As the demands for richer experiences on the web have increased we've explored a lot of different solutions and have recently settled in on ReactJS.

What is React?

If you've been working with the web recently you probably have heard of React. It is a flexible library rather than a full-featured framework. So, more like Flask than Django. It centers around building UIs with a component-based approach, favoring composition over inheritance if thinking in terms of object-oriented design.

One of the coolest things about React is the Virtual DOM. At a high level it means super high performance as it's only updating the parts that have changed and it determines this by diffing an in memory representation of the DOM. You can read the Reconciliation article for a detailed explanation of how it all works. What it means for the developer is that you never have to worry about what parts of the display to change, which anyone who has built out applications with jQuery knows what a nightmare that can become to try and maintain.

Being component-centered in building up UIs, it is also declarative. In essence, your UI is a function of inputs (properties and state), rather than the result of imperative event-driven DOM manipulation. This makes it faster, easier to debug, and much cleaner to reason your way through your code base as it grows.

Check out Thinking in React for a more detailed discussion.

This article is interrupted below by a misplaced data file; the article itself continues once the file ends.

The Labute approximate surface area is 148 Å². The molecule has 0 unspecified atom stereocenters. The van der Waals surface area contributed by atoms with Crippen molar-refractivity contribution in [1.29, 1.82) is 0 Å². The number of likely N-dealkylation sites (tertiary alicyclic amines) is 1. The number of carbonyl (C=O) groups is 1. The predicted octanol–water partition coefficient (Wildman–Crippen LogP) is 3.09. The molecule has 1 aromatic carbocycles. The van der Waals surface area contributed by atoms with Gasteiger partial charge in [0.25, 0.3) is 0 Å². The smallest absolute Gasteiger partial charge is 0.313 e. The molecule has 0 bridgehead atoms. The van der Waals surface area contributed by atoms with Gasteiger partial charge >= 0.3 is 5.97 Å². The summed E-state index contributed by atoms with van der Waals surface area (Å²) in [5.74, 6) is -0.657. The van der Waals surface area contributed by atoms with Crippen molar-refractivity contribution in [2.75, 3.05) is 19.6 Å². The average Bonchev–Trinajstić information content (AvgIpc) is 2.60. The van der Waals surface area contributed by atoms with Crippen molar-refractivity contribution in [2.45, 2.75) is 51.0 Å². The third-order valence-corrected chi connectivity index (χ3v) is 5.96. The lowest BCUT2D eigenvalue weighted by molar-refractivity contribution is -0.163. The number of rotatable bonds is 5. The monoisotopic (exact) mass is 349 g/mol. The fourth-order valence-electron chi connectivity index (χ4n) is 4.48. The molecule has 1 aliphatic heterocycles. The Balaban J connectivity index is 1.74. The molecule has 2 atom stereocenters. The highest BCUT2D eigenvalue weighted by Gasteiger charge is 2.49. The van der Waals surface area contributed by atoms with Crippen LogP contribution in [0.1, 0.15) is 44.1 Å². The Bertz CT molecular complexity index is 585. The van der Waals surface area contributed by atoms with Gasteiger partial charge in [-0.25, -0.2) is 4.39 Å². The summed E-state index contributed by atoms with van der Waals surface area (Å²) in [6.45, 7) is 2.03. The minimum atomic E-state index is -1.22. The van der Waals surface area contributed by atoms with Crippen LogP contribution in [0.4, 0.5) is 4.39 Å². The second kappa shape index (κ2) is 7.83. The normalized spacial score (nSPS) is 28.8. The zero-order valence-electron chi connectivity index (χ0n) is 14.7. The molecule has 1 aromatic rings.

Why use React?

When deciding on a library or a framework and an approach in general to taking on a new project there are a lot of considerations one must make. There are five key reasons that you should consider React for your next UI-intensive app:

  1. It is battle-tested. There are now many enterprise-level apps using React in production.
  2. It enables fast, responsive UI. An important element for keeping users engaged and happy is not making them wait.
  3. It reduces complexity. Because of it's declarative nature and one-way data flow, it's much easier to debug than an app built on event-driven DOM manipulation.
  4. It encourages code reuse. The component oriented nature lends itself to code reuse and as your project grows, you will see a non-trivial reduction in development time required for additional features.
  5. It makes it easy to add a native app.. While you won't necessarily reuse your components meant for the web, the API you have developed as well as the techniques and patterns applied as easily transferrable to building React Native components for iOS and/or Android.


Between risk reduction and code reuse, React will save you time and money over the long-term.